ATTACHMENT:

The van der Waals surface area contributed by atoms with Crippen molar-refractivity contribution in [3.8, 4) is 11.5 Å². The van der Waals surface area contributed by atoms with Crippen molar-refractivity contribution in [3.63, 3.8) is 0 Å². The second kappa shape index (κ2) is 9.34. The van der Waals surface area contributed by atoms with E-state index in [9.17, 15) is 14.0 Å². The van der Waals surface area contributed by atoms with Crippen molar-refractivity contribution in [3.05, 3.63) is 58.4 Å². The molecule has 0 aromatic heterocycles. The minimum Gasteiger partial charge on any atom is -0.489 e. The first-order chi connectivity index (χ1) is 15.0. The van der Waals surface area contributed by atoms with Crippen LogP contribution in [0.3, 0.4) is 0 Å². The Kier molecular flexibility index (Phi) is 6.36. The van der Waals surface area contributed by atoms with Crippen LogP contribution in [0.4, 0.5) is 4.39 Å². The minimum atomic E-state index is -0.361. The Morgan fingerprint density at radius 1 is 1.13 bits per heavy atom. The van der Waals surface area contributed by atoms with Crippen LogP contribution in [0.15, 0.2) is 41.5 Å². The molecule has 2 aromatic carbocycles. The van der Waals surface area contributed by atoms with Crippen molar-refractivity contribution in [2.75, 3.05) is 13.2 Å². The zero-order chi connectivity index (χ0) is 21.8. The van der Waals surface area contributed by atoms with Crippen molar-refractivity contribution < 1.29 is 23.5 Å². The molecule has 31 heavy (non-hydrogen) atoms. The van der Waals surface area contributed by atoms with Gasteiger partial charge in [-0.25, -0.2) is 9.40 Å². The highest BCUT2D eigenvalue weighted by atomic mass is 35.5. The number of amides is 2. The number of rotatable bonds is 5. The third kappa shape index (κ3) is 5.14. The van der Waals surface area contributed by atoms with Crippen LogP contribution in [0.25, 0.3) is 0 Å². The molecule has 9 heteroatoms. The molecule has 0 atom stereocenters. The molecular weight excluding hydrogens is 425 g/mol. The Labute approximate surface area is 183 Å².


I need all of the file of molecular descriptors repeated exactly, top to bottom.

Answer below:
The van der Waals surface area contributed by atoms with Crippen molar-refractivity contribution in [3.8, 4) is 11.5 Å². The van der Waals surface area contributed by atoms with Crippen molar-refractivity contribution in [3.63, 3.8) is 0 Å². The second kappa shape index (κ2) is 9.34. The van der Waals surface area contributed by atoms with E-state index in [9.17, 15) is 14.0 Å². The van der Waals surface area contributed by atoms with Crippen molar-refractivity contribution in [3.05, 3.63) is 58.4 Å². The molecule has 0 aromatic heterocycles. The minimum Gasteiger partial charge on any atom is -0.489 e. The first-order chi connectivity index (χ1) is 15.0. The van der Waals surface area contributed by atoms with Crippen LogP contribution in [0.3, 0.4) is 0 Å². The Kier molecular flexibility index (Phi) is 6.36. The van der Waals surface area contributed by atoms with Crippen LogP contribution in [0.4, 0.5) is 4.39 Å². The minimum atomic E-state index is -0.361. The Morgan fingerprint density at radius 1 is 1.13 bits per heavy atom. The van der Waals surface area contributed by atoms with Crippen LogP contribution in [0.15, 0.2) is 41.5 Å². The molecule has 2 aromatic carbocycles. The van der Waals surface area contributed by atoms with Crippen molar-refractivity contribution in [2.75, 3.05) is 13.2 Å². The zero-order chi connectivity index (χ0) is 21.8. The van der Waals surface area contributed by atoms with Crippen molar-refractivity contribution < 1.29 is 23.5 Å². The molecule has 31 heavy (non-hydrogen) atoms. The van der Waals surface area contributed by atoms with Gasteiger partial charge in [-0.25, -0.2) is 9.40 Å². The highest BCUT2D eigenvalue weighted by atomic mass is 35.5. The number of amides is 2. The number of rotatable bonds is 5. The third kappa shape index (κ3) is 5.14. The van der Waals surface area contributed by atoms with Crippen LogP contribution in [0.25, 0.3) is 0 Å². The molecule has 9 heteroatoms. The molecule has 0 atom stereocenters. The molecular weight excluding hydrogens is 425 g/mol. The Labute approximate surface area is 183 Å².